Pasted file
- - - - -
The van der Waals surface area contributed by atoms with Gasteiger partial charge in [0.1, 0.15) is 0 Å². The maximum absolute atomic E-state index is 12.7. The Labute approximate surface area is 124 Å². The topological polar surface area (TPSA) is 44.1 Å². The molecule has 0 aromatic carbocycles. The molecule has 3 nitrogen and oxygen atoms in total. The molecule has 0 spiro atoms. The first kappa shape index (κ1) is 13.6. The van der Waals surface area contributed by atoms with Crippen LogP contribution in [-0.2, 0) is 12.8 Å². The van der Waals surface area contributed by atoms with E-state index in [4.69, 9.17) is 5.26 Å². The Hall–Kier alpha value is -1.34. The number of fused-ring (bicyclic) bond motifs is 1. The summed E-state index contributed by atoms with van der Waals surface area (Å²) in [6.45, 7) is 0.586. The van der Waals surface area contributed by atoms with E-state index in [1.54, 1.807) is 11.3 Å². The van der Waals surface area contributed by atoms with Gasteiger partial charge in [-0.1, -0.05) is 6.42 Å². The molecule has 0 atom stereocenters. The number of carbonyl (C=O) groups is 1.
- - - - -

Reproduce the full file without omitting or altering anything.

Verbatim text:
The van der Waals surface area contributed by atoms with Gasteiger partial charge in [0.1, 0.15) is 0 Å². The maximum absolute atomic E-state index is 12.7. The Labute approximate surface area is 124 Å². The topological polar surface area (TPSA) is 44.1 Å². The molecule has 0 aromatic carbocycles. The molecule has 3 nitrogen and oxygen atoms in total. The molecule has 0 spiro atoms. The first kappa shape index (κ1) is 13.6. The van der Waals surface area contributed by atoms with Crippen LogP contribution in [-0.2, 0) is 12.8 Å². The van der Waals surface area contributed by atoms with E-state index in [4.69, 9.17) is 5.26 Å². The Hall–Kier alpha value is -1.34. The number of fused-ring (bicyclic) bond motifs is 1. The summed E-state index contributed by atoms with van der Waals surface area (Å²) in [6.45, 7) is 0.586. The van der Waals surface area contributed by atoms with E-state index in [1.54, 1.807) is 11.3 Å². The van der Waals surface area contributed by atoms with Gasteiger partial charge in [-0.1, -0.05) is 6.42 Å². The molecule has 0 atom stereocenters. The number of carbonyl (C=O) groups is 1.